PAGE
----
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Base on what I read about SIGPIPE, I made a test to try to produce the SIGPIPE issue. Here is the code for the server and the client:

Server code:

#include <stdio.h>
#include <stdlib.h>
#include <sys/ioctl.h>
#include <sys/socket.h>
#include <sys/time.h>
#include <netinet/in.h>
#include <errno.h>
#include <unistd.h>
#include <fcntl.h>

void error(char *msg)
{
    perror(msg);
    exit(1);
}

int main(int argc, char *argv[])
{
     int sockfd, newsockfd, portno, clilen;
     char buffer[256];
     struct sockaddr_in serv_addr, cli_addr;
     int n;

     if (argc < 2) {
         fprintf(stderr,"ERROR, no port provided\n");
         exit(1);
     }

     sockfd = socket(AF_INET, SOCK_STREAM, 0);

     if (sockfd < 0)
        error("ERROR opening socket");

     bzero((char *) &serv_addr, sizeof(serv_addr));
     portno = atoi(argv[1]);
     serv_addr.sin_family = AF_INET;
     serv_addr.sin_addr.s_addr = INADDR_ANY;
     serv_addr.sin_port = htons(portno);

     if (bind(sockfd, (struct sockaddr *) &serv_addr,
              sizeof(serv_addr)) < 0)
              error("ERROR on binding");

     listen(sockfd,5);

     clilen = sizeof(cli_addr);
     newsockfd = accept(sockfd, (struct sockaddr *) &cli_addr, &clilen);

     if (newsockfd < 0)
          error("ERROR on accept");
     bzero(buffer,256);

     n = read(newsockfd,buffer,255);

     if (n < 0)
         error("ERROR reading from socket");

     printf("Here is the message: %s\n",buffer);

     n = write(newsockfd,"I got your message",18);

     if (n < 0)
         error("ERROR writing to socket");
     else
         error("no error");
         return 0;
}

Client code:

#include <stdio.h>
#include <sys/types.h>
#include <sys/socket.h>
#include <netinet/in.h>
#include <netdb.h>
#include <errno.h>
#include <signal.h>
#include <resolv.h>
#include <arpa/inet.h>
#include <unistd.h>

void error(char *msg)
{
    perror(msg);
    exit(0);
}

int main(int argc, char *argv[])
{
    int sockfd, portno, n;

    struct sockaddr_in serv_addr;
    struct hostent *server;

    char buffer[256];
    if (argc < 3) {
       fprintf(stderr,"usage %s hostname port\n", argv[0]);
       exit(0);
    }
    portno = atoi(argv[2]);
    sockfd = socket(AF_INET, SOCK_STREAM, 0);
    if (sockfd < 0)
        error("ERROR opening socket");
    server = gethostbyname(argv[1]);
    if (server == NULL) {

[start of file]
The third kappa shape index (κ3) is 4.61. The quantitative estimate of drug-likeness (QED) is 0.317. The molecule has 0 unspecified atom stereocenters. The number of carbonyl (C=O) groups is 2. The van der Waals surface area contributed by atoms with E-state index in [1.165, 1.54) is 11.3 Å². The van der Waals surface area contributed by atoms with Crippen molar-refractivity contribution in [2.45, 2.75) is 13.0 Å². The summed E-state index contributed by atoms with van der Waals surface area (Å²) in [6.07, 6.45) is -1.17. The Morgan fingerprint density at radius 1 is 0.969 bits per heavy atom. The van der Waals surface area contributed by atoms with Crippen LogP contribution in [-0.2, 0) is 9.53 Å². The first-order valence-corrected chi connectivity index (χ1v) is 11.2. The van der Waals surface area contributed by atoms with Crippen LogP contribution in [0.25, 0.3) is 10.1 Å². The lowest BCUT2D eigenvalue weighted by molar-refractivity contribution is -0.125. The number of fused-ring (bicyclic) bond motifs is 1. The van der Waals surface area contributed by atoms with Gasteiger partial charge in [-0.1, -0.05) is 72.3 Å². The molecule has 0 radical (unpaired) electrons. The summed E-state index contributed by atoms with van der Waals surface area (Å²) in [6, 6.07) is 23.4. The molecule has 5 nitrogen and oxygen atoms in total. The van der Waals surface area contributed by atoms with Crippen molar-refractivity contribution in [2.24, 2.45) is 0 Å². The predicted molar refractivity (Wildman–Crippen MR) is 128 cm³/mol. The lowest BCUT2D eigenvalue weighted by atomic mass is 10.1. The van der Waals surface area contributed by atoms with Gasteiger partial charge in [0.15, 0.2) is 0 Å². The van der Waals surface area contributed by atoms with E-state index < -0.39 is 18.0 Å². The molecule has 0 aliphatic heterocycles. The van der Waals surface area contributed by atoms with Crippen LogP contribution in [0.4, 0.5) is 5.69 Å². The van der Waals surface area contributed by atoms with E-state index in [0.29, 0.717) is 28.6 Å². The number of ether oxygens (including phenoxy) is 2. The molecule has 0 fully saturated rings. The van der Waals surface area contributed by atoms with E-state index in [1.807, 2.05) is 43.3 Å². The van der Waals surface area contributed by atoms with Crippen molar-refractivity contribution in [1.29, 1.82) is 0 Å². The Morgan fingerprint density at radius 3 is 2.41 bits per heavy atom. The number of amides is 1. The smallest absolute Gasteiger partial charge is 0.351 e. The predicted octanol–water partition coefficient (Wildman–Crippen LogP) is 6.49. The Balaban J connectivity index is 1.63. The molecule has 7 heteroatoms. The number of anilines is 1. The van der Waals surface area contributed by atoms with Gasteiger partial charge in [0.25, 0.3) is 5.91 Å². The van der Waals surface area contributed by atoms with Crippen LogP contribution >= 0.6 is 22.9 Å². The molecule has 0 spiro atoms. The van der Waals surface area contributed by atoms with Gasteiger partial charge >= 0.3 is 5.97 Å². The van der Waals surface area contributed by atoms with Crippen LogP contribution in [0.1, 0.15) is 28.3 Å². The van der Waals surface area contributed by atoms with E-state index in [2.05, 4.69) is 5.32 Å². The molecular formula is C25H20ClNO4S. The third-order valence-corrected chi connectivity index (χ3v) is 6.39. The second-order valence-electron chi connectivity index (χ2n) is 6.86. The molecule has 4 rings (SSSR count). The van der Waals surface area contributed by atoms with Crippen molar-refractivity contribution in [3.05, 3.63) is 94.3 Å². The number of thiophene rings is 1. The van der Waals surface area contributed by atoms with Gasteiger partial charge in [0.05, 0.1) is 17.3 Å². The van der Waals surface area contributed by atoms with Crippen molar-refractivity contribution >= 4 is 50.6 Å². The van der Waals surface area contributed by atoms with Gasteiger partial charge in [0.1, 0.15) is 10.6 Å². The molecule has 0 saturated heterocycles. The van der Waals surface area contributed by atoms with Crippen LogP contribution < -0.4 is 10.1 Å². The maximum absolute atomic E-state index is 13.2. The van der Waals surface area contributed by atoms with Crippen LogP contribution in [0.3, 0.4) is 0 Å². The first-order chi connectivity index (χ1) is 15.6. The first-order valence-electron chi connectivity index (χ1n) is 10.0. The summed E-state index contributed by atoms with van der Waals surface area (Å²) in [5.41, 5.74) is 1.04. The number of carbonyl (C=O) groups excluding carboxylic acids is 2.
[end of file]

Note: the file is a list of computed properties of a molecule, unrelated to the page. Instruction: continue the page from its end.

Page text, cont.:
fprintf(stderr,"ERROR, no such host\n");
        exit(0);
    }
    bzero((char *) &serv_addr, sizeof(serv_addr));
    serv_addr.sin_family = AF_INET;
    bcopy((char *)server->h_addr,
         (char *)&serv_addr.sin_addr.s_addr,
         server->h_length);
    serv_addr.sin_port = htons(portno);
    if (connect(sockfd,(struct sockaddr *)&serv_addr,sizeof(serv_addr)) < 0)
        error("ERROR connecting");
    printf("Please enter the message: ");
    bzero(buffer,256);
    fgets(buffer,255,stdin);

    signal(SIGPIPE, SIG_IGN);

    n = write(sockfd,buffer,strlen(buffer));

    printf("n=%d, errno=%d", n, errno);

    bzero(buffer,256);
    n = read(sockfd,buffer,255);

    printf("n=%d, errno=%d", n, errno);

    printf("%s\n",buffer);
    return 0;
}

The way I set up experiment is as follows. I started the server first, then started the client. After the client printed out the message: "Please enter the message: ", I stopped the server. Then I tried to enter some text (for example, "test") in the client to send. Because I used signal(SIGPIPE, SIG_IGN), What I expected is some EPIPE error code from the client, but I got nothing. The client printed out:

Please enter the message: test
n=5, errno=0
n=0, errno=0

Am I missing something? How can I set up the code for the write operation to return EPIPE error?

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1 Answer 1

up vote 1 down vote accepted

Don't try to read, just write more data. It might be a while until the send fails.

share|improve this answer
    
Why it cannot return error at the first write()? In real application, if I have only one write(), how can I capture the EPIPE error? –  Hieu Nguyen Feb 3 '14 at 21:19
1  
because it does not know yet that the other side has closed –  Steffen Ullrich Feb 3 '14 at 21:33
    
In my application, I want the server to capture the error to do some work (clean up some data made by requests from the client). How could I do it in the first write() call? –  Hieu Nguyen Feb 3 '14 at 22:49
1  
I'm not sure which kind of error you mean. In your example you expected the clients write to fail because the server closed - so why should the server clean up anything if you closed it explicitely? Anyway: write will return an error if the write failed locally, e.g. the kernel where not able to process it because it got a close from the other side before user-space send the data. It will not reach out to the other side, check if the data were received there and then return. –  Steffen Ullrich Feb 4 '14 at 6:46

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